A louvered cabinet door can provide security and privacy to your personal belongings while at the same time adding to the aesthetic value of your cabinet and to the overall appearance of your room. In addition, the air can flow freely on both sides of the cabinet door which will prevent your things inside from getting a bad odor even if they are stored for a long time. Although the construction looks difficult and complicated, a louver is actually easy to make. The difficulty level for the job ranges from easy to moderate and the completed project can be finished with stain or paint, to match the rest of the cabinet surface.
Step 1 -Measuring the Louver
In taking the measurements for your louver project, bear in mind that each of the slats will occupy one inch of space vertically. You should leave around an eighth of an inch gap between the bottom and top slats as well as the matching rails. If you have a 24 inch opening for example, make an opening that is 24-1/4 inches wide and put an angled slat at an inch interval.
Step 2 - Cutting the Louver
In cutting the louvers, take note that they will have to be inserted in stile grooves that are a fourth of an inch deep. Hence, they must be cut a half inch longer the width of the opening you made.
Step 3 - Maintaining Design Integrity
Get the full dimension of the cabinet door to determine the ideal width and height of the stiles and rails. To maintain the integrity of the unit, make your best decision on how wide the stiles and rails should be ripped. Be sure to cut more slats than needed since there are always a few that need to be selected out because of wood knots and other imperfections.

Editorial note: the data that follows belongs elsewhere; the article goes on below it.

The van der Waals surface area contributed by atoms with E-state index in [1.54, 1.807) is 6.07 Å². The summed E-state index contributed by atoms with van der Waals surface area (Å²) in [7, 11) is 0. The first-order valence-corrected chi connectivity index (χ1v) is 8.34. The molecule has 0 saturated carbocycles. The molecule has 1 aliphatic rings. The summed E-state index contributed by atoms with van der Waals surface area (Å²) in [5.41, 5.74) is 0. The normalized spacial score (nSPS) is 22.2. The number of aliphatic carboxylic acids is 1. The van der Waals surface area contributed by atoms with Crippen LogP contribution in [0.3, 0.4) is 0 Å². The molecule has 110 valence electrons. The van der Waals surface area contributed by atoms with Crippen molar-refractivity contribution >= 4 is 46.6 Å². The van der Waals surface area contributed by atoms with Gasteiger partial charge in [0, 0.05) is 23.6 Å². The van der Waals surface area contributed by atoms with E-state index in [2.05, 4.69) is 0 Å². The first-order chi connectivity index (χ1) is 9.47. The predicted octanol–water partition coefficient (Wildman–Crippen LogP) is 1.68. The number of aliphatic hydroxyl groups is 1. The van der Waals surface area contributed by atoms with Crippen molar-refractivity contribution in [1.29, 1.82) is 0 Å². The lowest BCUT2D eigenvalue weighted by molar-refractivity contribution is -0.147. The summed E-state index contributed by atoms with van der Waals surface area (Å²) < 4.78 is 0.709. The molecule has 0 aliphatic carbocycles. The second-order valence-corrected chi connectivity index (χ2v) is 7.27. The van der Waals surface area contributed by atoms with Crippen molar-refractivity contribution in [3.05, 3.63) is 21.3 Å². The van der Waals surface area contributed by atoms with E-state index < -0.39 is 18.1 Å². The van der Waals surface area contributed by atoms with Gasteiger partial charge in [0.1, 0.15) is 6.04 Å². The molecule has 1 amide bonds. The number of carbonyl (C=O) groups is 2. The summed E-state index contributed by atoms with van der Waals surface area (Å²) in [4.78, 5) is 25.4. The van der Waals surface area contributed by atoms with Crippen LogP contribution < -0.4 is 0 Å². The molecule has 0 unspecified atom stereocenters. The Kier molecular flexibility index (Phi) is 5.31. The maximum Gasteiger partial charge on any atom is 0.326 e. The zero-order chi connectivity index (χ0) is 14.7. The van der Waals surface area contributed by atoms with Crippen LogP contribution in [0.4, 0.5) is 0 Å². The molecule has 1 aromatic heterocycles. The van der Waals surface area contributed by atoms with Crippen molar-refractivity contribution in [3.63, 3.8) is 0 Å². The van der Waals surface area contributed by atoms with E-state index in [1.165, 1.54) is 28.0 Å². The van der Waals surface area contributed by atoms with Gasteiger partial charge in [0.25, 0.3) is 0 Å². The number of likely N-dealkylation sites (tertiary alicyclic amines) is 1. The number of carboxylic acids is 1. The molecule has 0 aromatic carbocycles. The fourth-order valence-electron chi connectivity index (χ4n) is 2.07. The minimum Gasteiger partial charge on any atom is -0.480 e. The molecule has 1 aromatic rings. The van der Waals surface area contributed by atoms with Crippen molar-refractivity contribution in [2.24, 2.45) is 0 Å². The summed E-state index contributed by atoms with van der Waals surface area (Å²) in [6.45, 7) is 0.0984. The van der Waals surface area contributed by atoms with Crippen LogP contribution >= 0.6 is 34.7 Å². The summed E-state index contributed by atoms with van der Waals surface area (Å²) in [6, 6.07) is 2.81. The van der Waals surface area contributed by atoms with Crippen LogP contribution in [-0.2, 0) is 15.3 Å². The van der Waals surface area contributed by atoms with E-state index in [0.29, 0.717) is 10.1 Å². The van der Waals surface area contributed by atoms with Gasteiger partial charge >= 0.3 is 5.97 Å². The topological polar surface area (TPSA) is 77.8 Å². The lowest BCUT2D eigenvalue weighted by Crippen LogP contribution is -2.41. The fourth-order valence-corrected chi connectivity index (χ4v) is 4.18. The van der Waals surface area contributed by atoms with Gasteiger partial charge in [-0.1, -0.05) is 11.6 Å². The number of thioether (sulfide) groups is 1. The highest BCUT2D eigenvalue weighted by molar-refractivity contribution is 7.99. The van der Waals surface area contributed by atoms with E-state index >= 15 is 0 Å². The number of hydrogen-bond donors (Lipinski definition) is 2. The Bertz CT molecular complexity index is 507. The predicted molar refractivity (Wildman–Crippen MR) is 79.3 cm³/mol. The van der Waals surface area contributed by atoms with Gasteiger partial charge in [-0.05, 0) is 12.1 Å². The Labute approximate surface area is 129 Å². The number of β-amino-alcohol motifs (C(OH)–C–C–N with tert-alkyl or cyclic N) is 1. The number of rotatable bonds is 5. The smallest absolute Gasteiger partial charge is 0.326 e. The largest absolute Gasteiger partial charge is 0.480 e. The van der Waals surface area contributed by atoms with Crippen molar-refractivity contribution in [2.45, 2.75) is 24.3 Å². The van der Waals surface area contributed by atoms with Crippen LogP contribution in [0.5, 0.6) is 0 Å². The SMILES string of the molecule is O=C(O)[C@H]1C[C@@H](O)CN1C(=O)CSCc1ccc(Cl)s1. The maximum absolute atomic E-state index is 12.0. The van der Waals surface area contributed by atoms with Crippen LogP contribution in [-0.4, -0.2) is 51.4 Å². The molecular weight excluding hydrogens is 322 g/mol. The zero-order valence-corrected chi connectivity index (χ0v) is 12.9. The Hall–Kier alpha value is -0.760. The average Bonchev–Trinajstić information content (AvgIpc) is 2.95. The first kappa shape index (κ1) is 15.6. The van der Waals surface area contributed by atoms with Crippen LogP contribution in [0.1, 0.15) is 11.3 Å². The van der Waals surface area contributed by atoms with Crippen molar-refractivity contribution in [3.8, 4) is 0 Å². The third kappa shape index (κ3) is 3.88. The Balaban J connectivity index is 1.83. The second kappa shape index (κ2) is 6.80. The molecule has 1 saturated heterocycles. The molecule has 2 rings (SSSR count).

Step 4 - Rounding Out the Louver Slats
To remove the edges on all the four long edges of your louver slats, get your router and router table ready with the 1/8 inch radius roundover bit that has a bearing tip. The lower part of the roundover needs to be flush with the router table top so you have to adjust on the router depth. Put a slat flat on the router table and remove the long edges by pushing it along the bearing. Do it on each of the long edges. To avoid the bit grabbing a stock out of your hands, always move it from left to right, which is against the bit rotation.
Step 5 - Sanding the Louver Slats
To ensure a more even wood grain finish on your louvers, sand them with a ¼ inch sheet sander or with an orbital sander. Lower down the grit size progressively as you finish each sanding process so that the marks made by the previous sanding could be removed. Set the louvers you have finished aside while you are making the rest of the structure.